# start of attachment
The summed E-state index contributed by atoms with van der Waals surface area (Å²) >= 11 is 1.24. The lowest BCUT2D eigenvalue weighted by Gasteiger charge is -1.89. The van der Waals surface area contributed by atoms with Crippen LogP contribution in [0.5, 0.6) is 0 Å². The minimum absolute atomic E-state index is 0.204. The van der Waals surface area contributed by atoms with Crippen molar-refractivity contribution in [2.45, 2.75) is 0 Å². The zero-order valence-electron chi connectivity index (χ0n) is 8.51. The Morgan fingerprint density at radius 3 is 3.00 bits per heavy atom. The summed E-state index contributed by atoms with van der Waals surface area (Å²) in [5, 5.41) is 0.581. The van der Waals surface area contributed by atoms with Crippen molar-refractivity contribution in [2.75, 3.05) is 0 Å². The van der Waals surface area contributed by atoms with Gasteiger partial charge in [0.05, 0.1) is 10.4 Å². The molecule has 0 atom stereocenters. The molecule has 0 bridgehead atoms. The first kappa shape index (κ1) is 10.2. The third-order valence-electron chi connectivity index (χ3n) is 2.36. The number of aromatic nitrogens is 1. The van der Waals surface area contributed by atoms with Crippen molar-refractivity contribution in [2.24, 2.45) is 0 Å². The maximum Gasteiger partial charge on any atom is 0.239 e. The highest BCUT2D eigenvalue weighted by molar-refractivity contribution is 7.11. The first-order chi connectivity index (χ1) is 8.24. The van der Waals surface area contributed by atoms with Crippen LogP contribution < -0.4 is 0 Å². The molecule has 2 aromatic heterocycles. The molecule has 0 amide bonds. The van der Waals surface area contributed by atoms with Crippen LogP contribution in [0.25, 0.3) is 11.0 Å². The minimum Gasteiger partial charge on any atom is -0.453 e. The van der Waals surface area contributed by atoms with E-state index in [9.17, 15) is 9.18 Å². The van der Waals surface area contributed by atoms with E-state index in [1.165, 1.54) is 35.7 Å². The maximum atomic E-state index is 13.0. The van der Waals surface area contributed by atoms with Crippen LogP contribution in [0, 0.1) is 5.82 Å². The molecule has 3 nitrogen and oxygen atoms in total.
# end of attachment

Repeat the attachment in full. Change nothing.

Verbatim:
The summed E-state index contributed by atoms with van der Waals surface area (Å²) >= 11 is 1.24. The lowest BCUT2D eigenvalue weighted by Gasteiger charge is -1.89. The van der Waals surface area contributed by atoms with Crippen LogP contribution in [0.5, 0.6) is 0 Å². The minimum absolute atomic E-state index is 0.204. The van der Waals surface area contributed by atoms with Crippen molar-refractivity contribution in [2.45, 2.75) is 0 Å². The zero-order valence-electron chi connectivity index (χ0n) is 8.51. The Morgan fingerprint density at radius 3 is 3.00 bits per heavy atom. The summed E-state index contributed by atoms with van der Waals surface area (Å²) in [5, 5.41) is 0.581. The van der Waals surface area contributed by atoms with Crippen molar-refractivity contribution in [2.75, 3.05) is 0 Å². The van der Waals surface area contributed by atoms with Gasteiger partial charge in [0.05, 0.1) is 10.4 Å². The molecule has 0 atom stereocenters. The molecule has 0 bridgehead atoms. The first kappa shape index (κ1) is 10.2. The third-order valence-electron chi connectivity index (χ3n) is 2.36. The number of aromatic nitrogens is 1. The van der Waals surface area contributed by atoms with Crippen molar-refractivity contribution in [2.24, 2.45) is 0 Å². The maximum Gasteiger partial charge on any atom is 0.239 e. The highest BCUT2D eigenvalue weighted by molar-refractivity contribution is 7.11. The first-order chi connectivity index (χ1) is 8.24. The van der Waals surface area contributed by atoms with Crippen LogP contribution < -0.4 is 0 Å². The molecule has 2 aromatic heterocycles. The molecule has 0 amide bonds. The van der Waals surface area contributed by atoms with Crippen LogP contribution in [0.25, 0.3) is 11.0 Å². The minimum Gasteiger partial charge on any atom is -0.453 e. The van der Waals surface area contributed by atoms with E-state index in [9.17, 15) is 9.18 Å². The van der Waals surface area contributed by atoms with E-state index in [1.165, 1.54) is 35.7 Å². The maximum atomic E-state index is 13.0. The van der Waals surface area contributed by atoms with Crippen LogP contribution in [0, 0.1) is 5.82 Å². The molecule has 3 nitrogen and oxygen atoms in total.